In a previous interview with The Christian Post, Harden characterized his interactions with federal law enforcement as "spotty and in many ways unprofessional and somewhat manipulative."
Harden recalled a conversation he had with an FBI investigator on the day of the Dobbs decision, where he asked "if federal law enforcement had allocated any additional resources to protect life organizations because Jane's Revenge, the pro-abortion terrorist group that firebombed our facility, was promoting a night of rage." Harden told CP that the official told him that "he didn't have to answer to us and … he wouldn't talk to me again."
Harden said he didn't hear back from the FBI until after lawmakers sent a letter to the law enforcement agency expressing concern about the response to the vandalism.
"Three hours later, after that letter was released, I got a text message from the FBI. They wanted to talk about how we were portraying the FBI in the media," he said.
"They didn't want to talk about the investigation. They didn't want to talk about the perpetrators. They wanted to talk about their reputation," he lamented.
Within two months of the attack on CompassCare that sent two firefighters to the hospital, CompassCare's Buffalo facility was rebuilt and ready for usage, thanks to pro-life supporters.
"We had to replace all the windows, all the doors, the entire ceiling, all the flooring, many walls had to be redone," he said.
He described the swift reopening as "nothing short of a miracle."
Despite Harden's displeasure, not all criminal acts targeting pro-life centers have gone unprosecuted.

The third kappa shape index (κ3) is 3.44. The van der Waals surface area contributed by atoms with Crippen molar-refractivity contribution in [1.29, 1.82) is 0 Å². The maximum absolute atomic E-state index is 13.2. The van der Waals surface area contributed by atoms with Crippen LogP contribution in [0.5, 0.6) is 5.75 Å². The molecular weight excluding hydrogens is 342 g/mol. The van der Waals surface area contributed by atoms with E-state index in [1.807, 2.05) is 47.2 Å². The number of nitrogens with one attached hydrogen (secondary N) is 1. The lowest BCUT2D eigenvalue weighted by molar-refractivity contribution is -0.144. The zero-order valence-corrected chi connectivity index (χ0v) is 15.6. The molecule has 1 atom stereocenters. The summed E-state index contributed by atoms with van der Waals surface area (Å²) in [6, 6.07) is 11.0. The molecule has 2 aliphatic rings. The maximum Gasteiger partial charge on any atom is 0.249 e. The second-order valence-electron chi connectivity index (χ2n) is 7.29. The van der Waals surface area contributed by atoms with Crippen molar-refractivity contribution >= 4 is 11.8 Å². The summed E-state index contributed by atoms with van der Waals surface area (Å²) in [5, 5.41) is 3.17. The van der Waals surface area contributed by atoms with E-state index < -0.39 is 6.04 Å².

In January, a federal grand jury indicted two activists — Caleb Freestone, 27, and Amber Smith-Stewart, 23 — for vandalizing pro-life pregnancy centers in Florida. Under the Freedom of Access to Clinic Entrances (FACE) Act, they were charged for engaging "in a conspiracy to prevent employees of reproductive health services facilities from providing those services."
The activists were accused of "using threats of force to intimidate and interfere with the employees of a reproductive health services facility in Winter Haven because those employees were providing or seeking to provide reproductive health services" as well as "intentionally damaging and destroying the facility's property because the facility provides reproductive health services." If convicted, they face up to 12 years in prison and fines of up to $350,000.
Earlier this month, Attorney General Merrick Garland was questioned during a U.S. Senate hearing about the apparent disparity in treatment between pro-life protesters at abortion clinics and pro-choice activists who have vandalized pregnancy care centers.
Sen. Mike Lee, R-Utah, claimed from 2022 to early 2023, the Justice Department charged 34 pro-life activists for “blocking access to or vandalizing abortion clinics” while two individuals have been charged for vandalizing pro-life churches and pregnancy care centers.
Garland assured that “the FACE Act applies equally to efforts to damage, blockade clinics, whether they are a pregnancy resource center or they are an abortion center.”
“You are quite right, there are many more prosecutions with respect to the blocking of the abortion centers, but that is generally because those actions are taken with photography at the time, during the daylight,” Garland said. “Seeing the person who did it is quite easy.”
"Those who are attacking the pregnancy resource centers, which is a horrid thing to do, are doing this at night, in the dark," he added.
Stressing that federal law enforcement has put out rewards, Garland stated that “the Justice Department and the FBI have made outreach to Catholic and other organizations to ask for their help in identifying the people who are doing this.”
Ryan Foley is a reporter for The Christian Post. He can be reached at: email@example.com